Wednesday, January 25, 2023

Saucony Endorphin Elite Review (December 2022)

Article by Derek Li

Saucony Endorphin Elite 

Update: See RoadTrailRun's updated multi tester review HERE including my content below. (updated there). My review of my purchased pair was originally published in December 2022.

The Endorphin Elite was a personal purchase from a Saucony Distributor in Vietnam (Key Power Sports Vietnam), where the shoe launched on 15th Nov 2022.

The US MSRP will be $275 with a February 21st, 2023 release date.

Saucony was the first brand to truly challenge Nike in the super shoe game back in the Spring of 2020, with the launch of the Endorphin Pro 1. The shoe was impressive and a huge step forward for them, but it didn’t quite match the Vaporfly and Alphafly. Since then, the Endorphin Pro has undergone 2 revisions, while still maintaining more or less the same “principle of assistance”, in that it utilizes the carbon plate to reinforce the forefoot rocker to aid transition.

In parallel with this widely accepted method of using the carbon plate, another approach has been gradually gaining traction. This approach relies on a lower heel-toe drop, and maximizing the amount of foam under the forefoot, while concurrently using a plate that is able to absorb a high forefoot loading force and rebound in a way that propels you forward. Examples of this approach include the Nike Alphafly 1, ASICS Metaspeed Sky and Sky+, the Xtep 160x 3.0 Pro and the upcoming Mizuno Wave Rebellion Pro. 

Now it seems the Endorphin Elite has joined those ranks and it will classed alongside the Endorphin 3 as Saucony’s flagship super shoes, sort of like what Nike are doing with the Vaporfly and Alphafly and what ASICS are doing with the Edge and Sky.


Weight: 211g / 7.5oz Men’s US9.5

Stack Height: Forefoot: 34mm, Heel: 40mm


  • Good heel lockdown – Derek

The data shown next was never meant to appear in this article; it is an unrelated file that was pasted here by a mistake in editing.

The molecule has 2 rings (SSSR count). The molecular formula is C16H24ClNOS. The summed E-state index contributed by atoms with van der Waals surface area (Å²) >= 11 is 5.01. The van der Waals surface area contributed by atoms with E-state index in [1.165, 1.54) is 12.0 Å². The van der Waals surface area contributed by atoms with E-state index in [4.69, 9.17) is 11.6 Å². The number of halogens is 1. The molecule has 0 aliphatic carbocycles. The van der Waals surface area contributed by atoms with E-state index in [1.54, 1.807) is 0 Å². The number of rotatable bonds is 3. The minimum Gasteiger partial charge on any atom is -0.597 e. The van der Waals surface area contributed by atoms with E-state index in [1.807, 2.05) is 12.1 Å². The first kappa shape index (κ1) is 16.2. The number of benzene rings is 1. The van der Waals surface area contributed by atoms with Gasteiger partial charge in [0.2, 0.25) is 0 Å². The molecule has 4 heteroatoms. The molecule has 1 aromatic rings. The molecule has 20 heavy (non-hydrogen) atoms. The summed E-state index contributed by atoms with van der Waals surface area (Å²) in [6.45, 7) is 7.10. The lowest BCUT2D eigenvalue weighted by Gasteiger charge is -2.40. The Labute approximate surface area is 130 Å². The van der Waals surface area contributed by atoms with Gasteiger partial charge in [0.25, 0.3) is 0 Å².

• Roomy forefoot, should fit most foot shapes well – Derek

  • Excellent stability – Derek

  • Good outsole durability – Derek


  • Firmer forefoot than Endorphin Pro 3 - Derek

  • Transitions feel awkward at slower paces – Derek

  • Could use more lace eyelets – Derek

Tester Profile

Derek is in his 40’s and trains 70-80 miles per week at 7 to 8 minute pace in mostly tropical conditions in Singapore. He has a 2:39 marathon PR from the 2022 Zurich Marathon.

First Impressions, Upper, and Fit 

Derek: Over the past 2 years, I have become a big fan of lower drop super shoes and even a lot of my moderate pace long runs are done in high stack, low drop shoes. My most used trainers have been the Nike Tempo Next% (4mm drop) and the Xtep 160x Pro v1 (6mm drop), while my main racing shoes were the Nike Alphafly v1 (4mm) and the ASICS Metaspeed Sky (measured 5mm drop). The Saucony Endorphin Elite photos have popped up on social media on and off for some time now, and so when I saw that it was launching in Vietnam, I jumped at the chance to get a pair. 

The upper is all sorts of radical with straps and holes all over the place, reminiscent of the old Nike Huarache shoes, and I think with a silhouette like this, it is appropriate to keep the color schemes relatively simple. 

Fit is the primary concern with such an apparently unstructured upper. Will the lockdown be good enough? The shoe feels more like a working prototype with an unfinished upper, compared to the much more refined finish of the Endorphin Pros. The fits is on the slightly longer side of true-to-size, and the toebox is even more rounded and roomy than on the Endorphin Pro 3. That said, I would not size down for this one. Not for a marathon race anyway. (In terms of fit comparison, I wear true to size in all the Endorphin shoes as well as in the Vaporfly range.  size down a half size in Alphafly 1 and 2.

The upper is composed of a single layer nylon mesh. 

There is an internal laminate forming a toe guard up front, giving it quite good volume over the toes.

The tongue is composed of a thin perforated suede layer attached to elastic fabric bands on both sides in a gusseted manner.

At midfoot, there is a single nylon strap that attaches to the lace eyelet section of the upper on both sides, running externally to the primary upper layer and under the embedded carbon plate. 

It is one continuous strap that serves to reinforce the hold of the midfoot. You don’t really notice it until you lace up the shoe and the resultant hold comes into effect.

The rear of the upper is completely unstructured with no heel cup. Instead of the commonly used cushions on either side of the Achilles, Saucony has opted to use a single thick pillow to lock onto the heel. 

The other piece of the puzzle is how much the upper slants forward into the Achilles by design. 

I think without this aggressive forward angle of the heel collar, we would be seeing massive heel slippage. Instead, we have excellent heel lockdown, which has become somewhat of a rarity with racing uppers of late.